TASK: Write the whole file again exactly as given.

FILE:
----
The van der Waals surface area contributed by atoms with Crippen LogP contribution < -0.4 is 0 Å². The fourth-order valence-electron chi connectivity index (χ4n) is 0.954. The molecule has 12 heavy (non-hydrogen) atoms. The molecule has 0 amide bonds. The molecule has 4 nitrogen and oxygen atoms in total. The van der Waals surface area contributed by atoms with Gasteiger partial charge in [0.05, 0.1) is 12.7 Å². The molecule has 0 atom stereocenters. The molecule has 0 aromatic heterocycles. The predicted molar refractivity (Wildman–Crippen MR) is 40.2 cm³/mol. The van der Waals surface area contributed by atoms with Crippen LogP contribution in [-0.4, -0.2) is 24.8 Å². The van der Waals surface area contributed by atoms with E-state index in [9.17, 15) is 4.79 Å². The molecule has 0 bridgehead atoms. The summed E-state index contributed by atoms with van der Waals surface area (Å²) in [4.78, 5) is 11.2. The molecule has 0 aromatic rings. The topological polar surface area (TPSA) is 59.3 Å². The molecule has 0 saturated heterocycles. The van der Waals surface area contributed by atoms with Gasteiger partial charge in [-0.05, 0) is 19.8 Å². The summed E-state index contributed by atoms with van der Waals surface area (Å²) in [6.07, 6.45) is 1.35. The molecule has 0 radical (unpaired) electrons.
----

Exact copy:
The van der Waals surface area contributed by atoms with Crippen LogP contribution < -0.4 is 0 Å². The fourth-order valence-electron chi connectivity index (χ4n) is 0.954. The molecule has 12 heavy (non-hydrogen) atoms. The molecule has 0 amide bonds. The molecule has 4 nitrogen and oxygen atoms in total. The van der Waals surface area contributed by atoms with Gasteiger partial charge in [0.05, 0.1) is 12.7 Å². The molecule has 0 atom stereocenters. The molecule has 0 aromatic heterocycles. The predicted molar refractivity (Wildman–Crippen MR) is 40.2 cm³/mol. The van der Waals surface area contributed by atoms with Crippen LogP contribution in [-0.4, -0.2) is 24.8 Å². The van der Waals surface area contributed by atoms with E-state index in [9.17, 15) is 4.79 Å². The molecule has 0 bridgehead atoms. The summed E-state index contributed by atoms with van der Waals surface area (Å²) in [4.78, 5) is 11.2. The molecule has 0 aromatic rings. The topological polar surface area (TPSA) is 59.3 Å². The molecule has 0 saturated heterocycles. The van der Waals surface area contributed by atoms with Gasteiger partial charge in [-0.05, 0) is 19.8 Å². The summed E-state index contributed by atoms with van der Waals surface area (Å²) in [6.07, 6.45) is 1.35. The molecule has 0 radical (unpaired) electrons.